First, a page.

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Inheritance Question

P: n/a
BCC
If I have a base class like this:

class A {
public:
void Foo() { Foo1(); }
void Foo1() { Foo2(); }
void Foo2() { int x = 0; }
};

And I derive from it and override Foo2():
class B: public A {
public:
void Foo2() { int y = 1; }
}

Now if I call Foo() from an instance of my derived class:
B b;
b.Foo();

When it gets to Foo2() it calls the Foo2() from my base class and not my
derived class.

Is this normal behavior? So if I want to override one small function buried
in several other function calls I have to explicitly override all those
functions in my derived class?

Thanks,
Bryan
Jul 23 '05 #1
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7 Replies


P: n/a
BCC wrote:
If I have a base class like this:

class A {
public:
void Foo() { Foo1(); }
void Foo1() { Foo2(); }
void Foo2() { int x = 0; }
};

And I derive from it and override Foo2():
class B: public A {
public:
void Foo2() { int y = 1; }
}

Now if I call Foo() from an instance of my derived class:
B b;
b.Foo();

When it gets to Foo2() it calls the Foo2() from my base class and not my
derived class.

Is this normal behavior? So if I want to override one small function buried
in several other function calls I have to explicitly override all those
functions in my derived class?


Make foo2 in A a virtual.

class A
{
public:
void Foo() { Foo1(); }
void Foo1() { Foo2(); }
virtual void Foo2() { int x = 1; }
};
class B: public A
{
public:
void Foo2() { int y = 1; }
};

http://msdn.microsoft.com/library/de..._functions.asp
Jul 23 '05 #2

P: n/a
"BCC" <bc*@akanta.com> wrote in message
news:OB******************@newssvr13.news.prodigy.c om...
If I have a base class like this:

class A {
public:
void Foo() { Foo1(); }
void Foo1() { Foo2(); }
void Foo2() { int x = 0; }
};

And I derive from it and override Foo2():
class B: public A {
public:
void Foo2() { int y = 1; }
}

Now if I call Foo() from an instance of my derived class:
B b;
b.Foo();

When it gets to Foo2() it calls the Foo2() from my base class and not my
derived class.
Which is what it should do.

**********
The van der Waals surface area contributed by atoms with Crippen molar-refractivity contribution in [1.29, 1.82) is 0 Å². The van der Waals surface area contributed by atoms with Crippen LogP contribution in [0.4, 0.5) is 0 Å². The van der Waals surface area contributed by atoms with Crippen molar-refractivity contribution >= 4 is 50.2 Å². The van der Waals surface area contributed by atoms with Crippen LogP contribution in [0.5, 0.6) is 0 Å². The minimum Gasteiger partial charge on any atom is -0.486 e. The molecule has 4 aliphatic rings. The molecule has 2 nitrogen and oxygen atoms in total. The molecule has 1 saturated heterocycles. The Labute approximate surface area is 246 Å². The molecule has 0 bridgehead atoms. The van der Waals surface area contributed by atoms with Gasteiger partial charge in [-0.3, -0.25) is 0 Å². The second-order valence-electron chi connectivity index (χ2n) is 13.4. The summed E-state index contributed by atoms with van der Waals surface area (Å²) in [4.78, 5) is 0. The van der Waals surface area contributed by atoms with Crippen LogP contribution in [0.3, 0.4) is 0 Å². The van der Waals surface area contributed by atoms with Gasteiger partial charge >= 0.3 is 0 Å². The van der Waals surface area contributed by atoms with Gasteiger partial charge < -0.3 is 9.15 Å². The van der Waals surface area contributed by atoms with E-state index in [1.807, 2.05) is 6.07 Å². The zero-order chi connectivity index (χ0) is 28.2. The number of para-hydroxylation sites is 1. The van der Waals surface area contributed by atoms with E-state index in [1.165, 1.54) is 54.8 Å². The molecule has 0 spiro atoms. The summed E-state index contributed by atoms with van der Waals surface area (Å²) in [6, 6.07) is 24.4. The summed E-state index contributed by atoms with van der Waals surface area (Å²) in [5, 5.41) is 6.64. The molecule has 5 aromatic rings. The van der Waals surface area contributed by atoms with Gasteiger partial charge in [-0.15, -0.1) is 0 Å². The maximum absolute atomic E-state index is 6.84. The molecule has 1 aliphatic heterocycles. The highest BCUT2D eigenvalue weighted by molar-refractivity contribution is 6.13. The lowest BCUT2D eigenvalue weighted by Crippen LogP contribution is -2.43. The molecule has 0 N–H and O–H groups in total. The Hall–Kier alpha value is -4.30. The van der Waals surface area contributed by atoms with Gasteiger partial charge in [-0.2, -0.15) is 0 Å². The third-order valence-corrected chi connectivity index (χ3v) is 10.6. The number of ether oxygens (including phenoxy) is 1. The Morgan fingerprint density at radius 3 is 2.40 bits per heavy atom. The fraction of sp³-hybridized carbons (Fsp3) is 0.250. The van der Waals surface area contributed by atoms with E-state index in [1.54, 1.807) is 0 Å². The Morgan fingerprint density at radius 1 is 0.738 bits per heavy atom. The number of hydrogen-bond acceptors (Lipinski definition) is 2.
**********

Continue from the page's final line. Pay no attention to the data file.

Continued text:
Is this normal behavior?
Yes. This is very logical: just think about the this pointer. When you
call Foo in B, it calls Foo in A, and then Foo1 in A. Now the
this pointer is to an A object. if you'd call p->Foo2(), and p is a pointer
to an A object, it wouldn't call Foo2 of a B object. In this case, just
think of it as
this->Foo2()

So if I want to override one small function buried in several other function calls I have to explicitly override all those
functions in my derived class?


Not sure what you mean. If you'd declare Foo2 in A as

virtual void Foo2() { int x = 0; }

then your derived Foo2 would be called.


Jul 23 '05 #3

P: n/a
BCC
> Not sure what you mean. If you'd declare Foo2 in A as

virtual void Foo2() { int x = 0; }

then your derived Foo2 would be called.


I know. Problem is (and I should have mentioned this before) this is not my
code, and I have instructions not to change anything in the base classes.

So I cant go in and make it virtual :(.

Bryan
Jul 23 '05 #4

P: n/a
BCC wrote:
Not sure what you mean. If you'd declare Foo2 in A as

virtual void Foo2() { int x = 0; }

then your derived Foo2 would be called.


I know. Problem is (and I should have mentioned this before) this is not my
code, and I have instructions not to change anything in the base classes.

So I cant go in and make it virtual :(.


Write a new base class, say C, copy everything from A and make foo2
virtual, derive B from C :-)
Jul 23 '05 #5

P: n/a
BCC wrote:
Not sure what you mean. If you'd declare Foo2 in A as

virtual void Foo2() { int x = 0; }

then your derived Foo2 would be called.


I know. Problem is (and I should have mentioned this before) this is
not my code, and I have instructions not to change anything in the
base classes.

So I cant go in and make it virtual :(.


You might want to look at item 37 in Scott Meyer's More Effective C++: "Never
redefine an inherited nonvirtual function."

Jonathan
Jul 23 '05 #6

P: n/a
You want your new class B to contain A, not derive from it. Then, B
can delegate to A as necessary through its public interface. /david

Jul 23 '05 #7

P: n/a
On Fri, 28 Jan 2005 18:55:37 GMT in comp.lang.c++, "BCC"
<bc*@akanta.com> wrote,
I know. Problem is (and I should have mentioned this before) this is not my
code, and I have instructions not to change anything in the base classes.


Old proverb:
You cannot make a silk purse out of a sow's ear.

If the base class code does the WRONG thing, and you cannot change it,
then you must not use it.

Jul 23 '05 #8

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